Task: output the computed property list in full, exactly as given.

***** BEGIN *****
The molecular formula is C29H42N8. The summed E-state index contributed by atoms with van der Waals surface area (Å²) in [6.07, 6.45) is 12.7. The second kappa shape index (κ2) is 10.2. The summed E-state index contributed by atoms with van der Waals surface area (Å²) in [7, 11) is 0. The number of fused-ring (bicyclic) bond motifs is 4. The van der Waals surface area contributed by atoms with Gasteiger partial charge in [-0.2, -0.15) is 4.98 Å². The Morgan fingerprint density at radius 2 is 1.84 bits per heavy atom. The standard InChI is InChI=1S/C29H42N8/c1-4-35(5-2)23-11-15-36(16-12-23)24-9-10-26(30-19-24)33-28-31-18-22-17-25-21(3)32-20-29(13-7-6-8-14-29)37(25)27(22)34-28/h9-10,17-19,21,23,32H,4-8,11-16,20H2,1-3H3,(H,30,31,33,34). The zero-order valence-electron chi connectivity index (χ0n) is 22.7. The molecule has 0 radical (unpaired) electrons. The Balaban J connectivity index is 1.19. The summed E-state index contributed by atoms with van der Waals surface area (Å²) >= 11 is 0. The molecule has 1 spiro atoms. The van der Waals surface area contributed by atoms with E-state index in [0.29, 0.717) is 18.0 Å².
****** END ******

The molecular formula is C29H42N8. The summed E-state index contributed by atoms with van der Waals surface area (Å²) in [6.07, 6.45) is 12.7. The second kappa shape index (κ2) is 10.2. The summed E-state index contributed by atoms with van der Waals surface area (Å²) in [7, 11) is 0. The number of fused-ring (bicyclic) bond motifs is 4. The van der Waals surface area contributed by atoms with Gasteiger partial charge in [-0.2, -0.15) is 4.98 Å². The Morgan fingerprint density at radius 2 is 1.84 bits per heavy atom. The standard InChI is InChI=1S/C29H42N8/c1-4-35(5-2)23-11-15-36(16-12-23)24-9-10-26(30-19-24)33-28-31-18-22-17-25-21(3)32-20-29(13-7-6-8-14-29)37(25)27(22)34-28/h9-10,17-19,21,23,32H,4-8,11-16,20H2,1-3H3,(H,30,31,33,34). The zero-order valence-electron chi connectivity index (χ0n) is 22.7. The molecule has 0 radical (unpaired) electrons. The Balaban J connectivity index is 1.19. The summed E-state index contributed by atoms with van der Waals surface area (Å²) >= 11 is 0. The molecule has 1 spiro atoms. The van der Waals surface area contributed by atoms with E-state index in [0.29, 0.717) is 18.0 Å².